Editor's note: To help families of the victims, go to wearesikhs.com or visit the Tri City National Bank in Oak Creek, Wisconsin. Their number is (414) 761-1610.
Satwant Singh Kaleka will be remembered by his son as a man who “lived his life with the principles he knew and he was taught at a young age,” and as a patriot who had “lived the American dream.” In this interview with the Kaleka family, Anderson sits down with the temple president’s wife, Satpal, and his son, Amardeep.
Arriving as an immigrant to the U.S. in 1982 with no more than a couple hundred dollars in his pocket, Amardeep recalls how his father would work 18-hour days at a gas station in order to provide for his family. He believes his father set an excellent example for others. “If you do the hard work, if you live by truth and honesty…it’s going to lead to a good life. He has beautiful children, he has beautiful grandchildren, he has a great wife that has stood by him through thick and thin. His community loves him. Hundreds of people will show up at his funeral.”
TJ Leyden tells Anderson Cooper how the suspect in the Oak Creek, Wisconsin, attack used music to spread hate.
Reporter's Note: I write to President Obama every day.
Dear Mr. President,
I have taken a couple of days off to visit some colleges with my younger daughter, and as always it is an eye-opening experience. I shall not bother you with the names of the particular institutions which she is considering; in part because I don't want to put any pressure on her, and also because I don't want you weighing in with a phone call to a university president on her behalf. We believe in making it on our own in this family, so thanks, but no thanks!
Back to the eye-opening part. I often find myself during this campus tours wishing I were 18 again. Well, sometimes I just wish that in general, but in this case it is specifically because so many universities seem like such fascinating places. The things kids have available for study these days are mind blowing; and I don't mean in a 1960's "Man, these mushrooms are blowing my mind" kind of way. I mean the research opportunities, the depth of expertise among the professors, and the ability they have to connect with information from all over the globe.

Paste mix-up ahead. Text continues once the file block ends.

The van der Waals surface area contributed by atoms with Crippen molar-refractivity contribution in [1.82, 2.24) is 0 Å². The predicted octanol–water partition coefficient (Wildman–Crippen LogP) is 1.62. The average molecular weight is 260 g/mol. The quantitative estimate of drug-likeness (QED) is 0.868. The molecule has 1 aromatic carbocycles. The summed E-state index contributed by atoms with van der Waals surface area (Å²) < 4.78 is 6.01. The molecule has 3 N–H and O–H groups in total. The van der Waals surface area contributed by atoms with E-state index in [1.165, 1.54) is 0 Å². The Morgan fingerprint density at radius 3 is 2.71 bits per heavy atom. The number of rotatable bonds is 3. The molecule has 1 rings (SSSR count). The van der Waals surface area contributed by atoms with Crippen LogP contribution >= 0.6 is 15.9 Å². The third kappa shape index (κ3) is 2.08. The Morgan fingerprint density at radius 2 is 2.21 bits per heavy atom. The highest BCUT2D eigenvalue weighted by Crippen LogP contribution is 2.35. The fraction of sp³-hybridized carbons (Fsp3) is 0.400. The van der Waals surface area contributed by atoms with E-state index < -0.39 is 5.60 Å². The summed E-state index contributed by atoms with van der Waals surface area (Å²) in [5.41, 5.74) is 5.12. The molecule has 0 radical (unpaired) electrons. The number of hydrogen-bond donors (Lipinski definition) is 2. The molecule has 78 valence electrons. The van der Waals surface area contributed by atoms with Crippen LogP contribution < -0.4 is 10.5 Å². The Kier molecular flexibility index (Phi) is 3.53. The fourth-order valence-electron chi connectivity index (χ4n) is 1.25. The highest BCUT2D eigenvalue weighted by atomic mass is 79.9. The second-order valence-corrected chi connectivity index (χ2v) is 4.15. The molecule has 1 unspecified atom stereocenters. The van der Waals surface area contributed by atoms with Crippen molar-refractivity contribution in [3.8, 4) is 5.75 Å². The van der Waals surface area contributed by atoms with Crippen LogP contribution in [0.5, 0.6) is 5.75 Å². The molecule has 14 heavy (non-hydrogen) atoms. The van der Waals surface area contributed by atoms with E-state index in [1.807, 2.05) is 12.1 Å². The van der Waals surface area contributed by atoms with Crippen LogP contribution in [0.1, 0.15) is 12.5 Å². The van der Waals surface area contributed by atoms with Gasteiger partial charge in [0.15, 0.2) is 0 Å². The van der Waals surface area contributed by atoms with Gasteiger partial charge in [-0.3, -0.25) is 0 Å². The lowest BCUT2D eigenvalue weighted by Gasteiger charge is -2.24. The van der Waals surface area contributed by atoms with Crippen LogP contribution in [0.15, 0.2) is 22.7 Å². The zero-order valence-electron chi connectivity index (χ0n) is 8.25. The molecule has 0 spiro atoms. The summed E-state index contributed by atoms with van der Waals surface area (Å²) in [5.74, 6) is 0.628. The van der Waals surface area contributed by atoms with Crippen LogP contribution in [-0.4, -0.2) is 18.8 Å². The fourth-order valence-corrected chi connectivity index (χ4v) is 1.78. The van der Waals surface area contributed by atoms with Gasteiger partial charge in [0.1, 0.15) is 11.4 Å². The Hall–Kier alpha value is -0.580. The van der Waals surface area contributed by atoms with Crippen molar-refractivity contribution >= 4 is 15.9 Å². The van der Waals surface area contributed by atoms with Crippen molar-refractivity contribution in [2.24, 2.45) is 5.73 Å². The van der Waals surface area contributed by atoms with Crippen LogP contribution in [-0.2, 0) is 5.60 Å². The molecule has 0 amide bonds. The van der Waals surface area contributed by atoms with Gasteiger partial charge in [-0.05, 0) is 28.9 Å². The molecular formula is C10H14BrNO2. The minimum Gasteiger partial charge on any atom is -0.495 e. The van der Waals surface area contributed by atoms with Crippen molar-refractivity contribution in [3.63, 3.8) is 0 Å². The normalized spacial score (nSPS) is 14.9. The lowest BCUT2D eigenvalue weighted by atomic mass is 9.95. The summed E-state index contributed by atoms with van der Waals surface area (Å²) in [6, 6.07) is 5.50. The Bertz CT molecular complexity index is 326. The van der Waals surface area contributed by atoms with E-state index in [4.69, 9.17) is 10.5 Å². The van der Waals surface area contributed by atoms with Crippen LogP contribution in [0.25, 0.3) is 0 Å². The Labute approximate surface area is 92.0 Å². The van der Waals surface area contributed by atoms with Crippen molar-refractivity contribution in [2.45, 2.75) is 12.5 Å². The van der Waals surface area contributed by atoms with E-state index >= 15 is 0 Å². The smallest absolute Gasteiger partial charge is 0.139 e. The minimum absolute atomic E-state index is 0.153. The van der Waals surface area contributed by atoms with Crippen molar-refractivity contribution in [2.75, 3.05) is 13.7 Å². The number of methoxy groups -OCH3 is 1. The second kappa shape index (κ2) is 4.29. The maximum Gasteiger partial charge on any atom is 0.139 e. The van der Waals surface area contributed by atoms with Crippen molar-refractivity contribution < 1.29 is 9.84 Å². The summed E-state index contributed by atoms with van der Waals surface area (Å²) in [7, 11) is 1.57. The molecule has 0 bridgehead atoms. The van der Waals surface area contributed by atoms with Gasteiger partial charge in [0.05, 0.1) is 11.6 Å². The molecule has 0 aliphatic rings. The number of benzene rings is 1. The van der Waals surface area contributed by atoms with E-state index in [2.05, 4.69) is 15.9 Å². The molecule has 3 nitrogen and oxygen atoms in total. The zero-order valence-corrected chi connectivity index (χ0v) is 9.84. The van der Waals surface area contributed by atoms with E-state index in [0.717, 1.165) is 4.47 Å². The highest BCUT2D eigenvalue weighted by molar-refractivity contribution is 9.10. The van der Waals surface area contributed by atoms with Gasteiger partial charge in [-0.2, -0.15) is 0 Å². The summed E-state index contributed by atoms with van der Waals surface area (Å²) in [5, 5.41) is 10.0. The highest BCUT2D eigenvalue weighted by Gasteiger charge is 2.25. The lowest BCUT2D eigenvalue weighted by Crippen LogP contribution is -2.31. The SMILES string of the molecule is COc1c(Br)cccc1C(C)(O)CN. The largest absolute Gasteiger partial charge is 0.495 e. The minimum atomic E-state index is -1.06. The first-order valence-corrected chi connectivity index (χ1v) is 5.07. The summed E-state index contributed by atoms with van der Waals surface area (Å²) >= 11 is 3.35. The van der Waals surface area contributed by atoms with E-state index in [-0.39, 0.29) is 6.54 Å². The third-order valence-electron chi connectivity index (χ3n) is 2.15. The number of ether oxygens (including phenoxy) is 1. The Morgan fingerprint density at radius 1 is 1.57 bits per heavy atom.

Sure, just as it always has been, many of them just want to connect with that person across the lecturer hall, but you get my meaning...the possibilities for young Americans to excel in their chosen fields has never been better.
It is inspiring in a way, especially with our economy in such rough shape.
Anyway, my daughter and I have just stopped for a quick dinner along the road as I write this (steak on the way!) so I can't linger long. More from the college hunt tomorrow.
Call if you can.
Here we are in Oak Creek, Wisconsin just about a week after covering the horrific shooting spree in Aurora, Colorado. I didn't think I'd be back on a story like this for a while...but sadly, I am. Different state. Different suspect. Similar tragedy and terrible loss.
It's good to see this getting a lot of attention. When we arrived at the police station this morning for the news briefing, it was jammed with media.
As I walked in, a large group – all members of the local Sikh community – was praying together in the lobby of the police department. It was a powerful sight. They were soon ushered to their front row seats for the news conference. They even asked questions of the FBI and police, including when they might get their temple back. They were told hopefully by Thursday while the investigation continues.
We waited about an hour or so to get an interview with Police Chief John Edwards. He has so much to deal with but is staying strong. He told me he hopes to make it to the hospital tonight to visit the officer who was shot eight or nine times. They are all so relieved Lt. Brian Murphy survived.
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